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The federal guidelines on modern Quality Systems have made it very clear that there is an expectation that this practice be formalized and documented to ensure that it is:
  • Performed in a consistent manner
  • Documented and ready to be inspected
  • Consumer - centric
It’s clear that FDA expects the outcome of this process to deliver reduction of consumer -centric risk, but does this mean that we should only consider patient-specific risk?

No.

It means that that process must be capable of cumulatively increasing the strength of the existing quality systems, which in the end, results in higher quality product, offering minimal or no risk to any patient.  To truly understand this difference, we should always associate the word "risk" with the word "quality."  



This assumption is predicated on the fact that a strong quality system and robust data set will lead to:
  • Increased knowledge
  • Lower uncertainty
  • Fewer variables and
  • Continual Improvement
The risk management process should be appropriately documented and verifiable.  Procedures should include steps that have been designed to produce documentation that provides evidence of:
  • The risks considered
  • The roles of those assessing the risk factors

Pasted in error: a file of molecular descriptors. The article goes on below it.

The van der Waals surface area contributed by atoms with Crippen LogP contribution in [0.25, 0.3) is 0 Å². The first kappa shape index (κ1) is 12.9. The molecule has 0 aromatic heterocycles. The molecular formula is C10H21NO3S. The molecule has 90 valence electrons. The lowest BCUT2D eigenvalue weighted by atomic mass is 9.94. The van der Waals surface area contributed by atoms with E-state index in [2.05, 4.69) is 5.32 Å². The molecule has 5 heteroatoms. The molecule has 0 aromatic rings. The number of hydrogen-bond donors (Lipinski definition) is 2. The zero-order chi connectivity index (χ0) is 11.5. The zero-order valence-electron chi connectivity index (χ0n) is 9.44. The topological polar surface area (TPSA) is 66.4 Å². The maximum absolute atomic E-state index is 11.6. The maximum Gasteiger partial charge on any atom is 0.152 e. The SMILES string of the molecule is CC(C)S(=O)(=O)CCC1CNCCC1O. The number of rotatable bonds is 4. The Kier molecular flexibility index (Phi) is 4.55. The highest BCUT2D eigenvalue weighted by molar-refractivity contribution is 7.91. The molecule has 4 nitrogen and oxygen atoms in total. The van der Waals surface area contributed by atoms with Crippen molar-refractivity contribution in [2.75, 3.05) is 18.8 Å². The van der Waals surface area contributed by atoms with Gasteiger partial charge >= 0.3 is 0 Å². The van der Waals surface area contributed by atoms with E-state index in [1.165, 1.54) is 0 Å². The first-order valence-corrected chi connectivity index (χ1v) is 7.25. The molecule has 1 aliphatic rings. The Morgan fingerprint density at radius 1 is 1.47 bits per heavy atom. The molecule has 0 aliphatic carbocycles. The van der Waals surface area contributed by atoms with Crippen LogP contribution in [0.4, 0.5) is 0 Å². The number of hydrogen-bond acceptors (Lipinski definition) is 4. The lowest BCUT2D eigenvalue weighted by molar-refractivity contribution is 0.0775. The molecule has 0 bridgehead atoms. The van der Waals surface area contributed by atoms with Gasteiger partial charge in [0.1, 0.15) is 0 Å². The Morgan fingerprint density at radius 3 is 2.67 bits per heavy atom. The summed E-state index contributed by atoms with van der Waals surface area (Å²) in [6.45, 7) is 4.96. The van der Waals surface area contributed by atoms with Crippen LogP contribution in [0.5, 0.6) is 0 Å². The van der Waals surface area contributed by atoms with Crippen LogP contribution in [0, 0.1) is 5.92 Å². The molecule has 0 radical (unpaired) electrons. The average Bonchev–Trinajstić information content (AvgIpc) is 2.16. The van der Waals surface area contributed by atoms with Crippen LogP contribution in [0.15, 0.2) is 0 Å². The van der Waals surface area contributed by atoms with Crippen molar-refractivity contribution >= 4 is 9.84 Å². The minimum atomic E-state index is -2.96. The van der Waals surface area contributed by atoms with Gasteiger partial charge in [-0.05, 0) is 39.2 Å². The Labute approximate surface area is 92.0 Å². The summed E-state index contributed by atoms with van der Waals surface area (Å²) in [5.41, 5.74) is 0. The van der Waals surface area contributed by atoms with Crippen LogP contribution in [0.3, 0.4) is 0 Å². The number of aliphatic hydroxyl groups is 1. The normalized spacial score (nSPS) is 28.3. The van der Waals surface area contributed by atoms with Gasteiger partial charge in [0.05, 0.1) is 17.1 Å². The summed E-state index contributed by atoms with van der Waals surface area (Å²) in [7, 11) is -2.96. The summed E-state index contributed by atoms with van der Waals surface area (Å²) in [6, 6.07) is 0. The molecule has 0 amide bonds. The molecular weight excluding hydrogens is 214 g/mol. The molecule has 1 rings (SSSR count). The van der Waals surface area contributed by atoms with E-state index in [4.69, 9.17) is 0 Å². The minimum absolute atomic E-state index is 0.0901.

• The outcome of the assessment; made directly relevant to the risks considered and the mitigation steps taken
  • An explanation of the decision made, including decisions that led to no action

When Do We Manage Risk?

Risk management programs and tools can be developed for each product or process and each decision type, in all phases of the product lifecycle, from development through change management. 

It can be usefully applied integrated with existing quality systems for facility systems management, materials management, production, laboratory controls, packaging and labeling as well as regulatory activities.

The extent of the risk management processes defined should be commensurate with the level of risk associated with the decision, and the level of complexity of the product/process.
An example of when integrating Risk Management tools into existing Quality Systems can be useful:


How Do We Manage Risk?

Step 1: Identify the Risk (Risk Analysis)

Managing risk begins with conducting risk analysis.  Risk analysis is a systematic proactive identification of the specific sources of harm (hazards) and to estimate the risk, related to the situation at hand, with the ultimate objective of mitigating or eliminating the risk.  The first step in the process is the analysis of potential risks: